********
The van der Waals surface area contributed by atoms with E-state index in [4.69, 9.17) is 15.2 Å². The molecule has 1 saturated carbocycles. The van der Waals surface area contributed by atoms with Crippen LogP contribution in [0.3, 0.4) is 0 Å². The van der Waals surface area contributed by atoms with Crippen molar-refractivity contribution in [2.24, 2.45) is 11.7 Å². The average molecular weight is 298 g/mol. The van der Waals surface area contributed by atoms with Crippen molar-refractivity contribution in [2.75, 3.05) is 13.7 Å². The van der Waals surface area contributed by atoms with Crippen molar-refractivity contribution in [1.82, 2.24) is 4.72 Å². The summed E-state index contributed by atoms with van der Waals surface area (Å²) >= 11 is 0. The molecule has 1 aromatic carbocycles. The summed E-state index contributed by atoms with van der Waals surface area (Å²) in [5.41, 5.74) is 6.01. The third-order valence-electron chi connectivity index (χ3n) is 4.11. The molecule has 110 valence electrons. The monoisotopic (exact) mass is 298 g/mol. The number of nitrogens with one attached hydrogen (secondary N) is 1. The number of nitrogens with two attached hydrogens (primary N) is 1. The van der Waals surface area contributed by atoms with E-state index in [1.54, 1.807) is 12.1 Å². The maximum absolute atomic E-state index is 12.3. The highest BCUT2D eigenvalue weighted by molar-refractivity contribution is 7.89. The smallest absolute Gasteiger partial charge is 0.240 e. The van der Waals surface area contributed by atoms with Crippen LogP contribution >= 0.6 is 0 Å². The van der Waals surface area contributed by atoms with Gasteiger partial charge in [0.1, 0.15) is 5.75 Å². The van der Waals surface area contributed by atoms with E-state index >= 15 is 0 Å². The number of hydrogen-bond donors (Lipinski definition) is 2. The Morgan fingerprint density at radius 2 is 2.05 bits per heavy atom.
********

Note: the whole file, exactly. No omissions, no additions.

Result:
The van der Waals surface area contributed by atoms with E-state index in [4.69, 9.17) is 15.2 Å². The molecule has 1 saturated carbocycles. The van der Waals surface area contributed by atoms with Crippen LogP contribution in [0.3, 0.4) is 0 Å². The van der Waals surface area contributed by atoms with Crippen molar-refractivity contribution in [2.24, 2.45) is 11.7 Å². The average molecular weight is 298 g/mol. The van der Waals surface area contributed by atoms with Crippen molar-refractivity contribution in [2.75, 3.05) is 13.7 Å². The van der Waals surface area contributed by atoms with Crippen molar-refractivity contribution in [1.82, 2.24) is 4.72 Å². The summed E-state index contributed by atoms with van der Waals surface area (Å²) >= 11 is 0. The molecule has 1 aromatic carbocycles. The summed E-state index contributed by atoms with van der Waals surface area (Å²) in [5.41, 5.74) is 6.01. The third-order valence-electron chi connectivity index (χ3n) is 4.11. The molecule has 110 valence electrons. The monoisotopic (exact) mass is 298 g/mol. The number of nitrogens with one attached hydrogen (secondary N) is 1. The number of nitrogens with two attached hydrogens (primary N) is 1. The van der Waals surface area contributed by atoms with E-state index in [1.54, 1.807) is 12.1 Å². The maximum absolute atomic E-state index is 12.3. The highest BCUT2D eigenvalue weighted by molar-refractivity contribution is 7.89. The smallest absolute Gasteiger partial charge is 0.240 e. The van der Waals surface area contributed by atoms with Crippen LogP contribution >= 0.6 is 0 Å². The van der Waals surface area contributed by atoms with Gasteiger partial charge in [0.1, 0.15) is 5.75 Å². The van der Waals surface area contributed by atoms with E-state index >= 15 is 0 Å². The number of hydrogen-bond donors (Lipinski definition) is 2. The Morgan fingerprint density at radius 2 is 2.05 bits per heavy atom.